News and Commentary


USC ignored likelihood that female student invented rape to not get fired, appeals court rules

USC ignored likelihood that female student invented rape to not get fired, appeals court rules GREG PIPER – ASSOCIATE EDITOR •JANUARY 6, 2019 Judges question ‘practical efficacy’ of fair hearing when single official does everythingThe era of serious punishments based on a single official’s investigation is over at the University of Southern California. For the second

Sharing is caring!

Judges question ‘practical efficacy’ of fair hearing when single official does everythingThe era of serious punishments based on a single official’s investigation is over at the University of Southern California.


For the second time in less than a month, a California appeals court ruled that the private university denied a student accused of rape a fair hearing, and that the same Title IX official conducted a shoddy investigation.

The three-judge panel ordered a lower court to remove USC’s findings against “John Doe” from his record, and awarded him his costs on appeal. The university will also have to create procedures to allow accused students to cross-examine both their accusers and witnesses in some form.

This went even further than the previous appeals panel in the December ruling against USC, which explicitly declined to rule whether accused students have a right to cross-examine anyone beyond accusers.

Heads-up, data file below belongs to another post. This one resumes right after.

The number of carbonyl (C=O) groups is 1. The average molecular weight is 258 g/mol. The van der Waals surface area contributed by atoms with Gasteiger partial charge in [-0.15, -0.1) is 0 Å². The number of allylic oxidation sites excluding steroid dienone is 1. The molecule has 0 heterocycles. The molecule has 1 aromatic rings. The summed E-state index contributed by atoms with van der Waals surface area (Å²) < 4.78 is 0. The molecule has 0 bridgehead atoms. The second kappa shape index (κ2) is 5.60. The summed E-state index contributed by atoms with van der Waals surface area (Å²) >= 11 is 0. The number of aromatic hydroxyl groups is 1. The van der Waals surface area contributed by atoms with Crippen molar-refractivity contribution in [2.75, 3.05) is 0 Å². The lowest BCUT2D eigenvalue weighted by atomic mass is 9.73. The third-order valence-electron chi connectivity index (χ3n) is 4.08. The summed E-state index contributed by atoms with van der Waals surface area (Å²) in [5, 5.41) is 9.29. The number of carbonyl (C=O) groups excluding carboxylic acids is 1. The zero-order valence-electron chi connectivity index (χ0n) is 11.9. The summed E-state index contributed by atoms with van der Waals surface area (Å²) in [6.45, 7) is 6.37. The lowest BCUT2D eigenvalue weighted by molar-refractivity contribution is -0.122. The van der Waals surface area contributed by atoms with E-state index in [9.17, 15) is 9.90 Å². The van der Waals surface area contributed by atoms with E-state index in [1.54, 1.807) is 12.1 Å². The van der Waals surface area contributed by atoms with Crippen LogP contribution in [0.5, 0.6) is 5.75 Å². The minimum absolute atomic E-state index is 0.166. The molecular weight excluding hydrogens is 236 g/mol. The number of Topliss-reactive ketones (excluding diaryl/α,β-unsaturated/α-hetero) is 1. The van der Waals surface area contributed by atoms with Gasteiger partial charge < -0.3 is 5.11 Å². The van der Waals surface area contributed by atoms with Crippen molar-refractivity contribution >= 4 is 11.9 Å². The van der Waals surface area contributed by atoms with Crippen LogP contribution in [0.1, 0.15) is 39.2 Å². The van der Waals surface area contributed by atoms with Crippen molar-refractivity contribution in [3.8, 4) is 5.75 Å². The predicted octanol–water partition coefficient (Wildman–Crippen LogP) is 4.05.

“When credibility of witnesses is essential to a finding of sexual misconduct, the stakes at issue in the adjudication are high, the interests are significant, and the accused’s opportunity to confront adverse witnesses in the face of competing narratives is key,” said the opinion, written by Justice Thomas Willhite.

Challenging the December appeals panel even further, Willhite questioned whether the right to a fair hearing has “any practical efficacy” when a single official acts in the “overlapping and conflicting capacities” of prosecutor and tribunal.

“Under such circumstances, the performance of this key function is simply too important to entrust to the Title IX investigator in USC’s procedure,” Willhite wrote. His opinion was joined by Justice Audrey Collins and Orange County Superior Court Judge Kim Garlin Dunning, sitting by designation.

“The decision against USC appears to be consistent with the new Title IX guidelines” proposed by the Department of Education last fall, which are open to public comment through January, Doe’s lawyer Mark Hathaway wrote in an email.

‘The courts are making substantive changes,’ but USC did everything right

Both rulings fault the choices made by Title IX investigator Kegan Allee, particularly her failure to interview relevant witnesses and pursue exculpatory evidence.

USC staff identified in the past year’s rulings against the university appear to have not been sanctioned for their failures as documented by judges.

Allee is now listed as assistant director of the Title IX office. Two officials caught calling an accused student “motherfucker” – Gretchen Dahlinger Means and Patrick Noonan – still have their titles.

USC declined to answer College Fix questions about how it’s specifically changing procedures in response to the rulings, and on what timeline; when it promoted Allee (in video below), whether she’s still handling investigations, and how the rulings may affect her employment and personnel file; and whether Means and Noonan have experienced sanctions.

MOREHuge judgment against USC after calling accused student ‘motherfucker’

A spokesperson provided a statement Saturday that says the investigation at issue in Friday’s ruling, which started in fall 2014, “was conducted in compliance with its student conduct policies and with state and federal laws in place at the time of the investigation.”

USC emphasized that “no case in California required a private university to conduct a live hearing” when the lawsuit was brought, “or to permit the responding student to confront and cross examine either the complainant or witnesses”: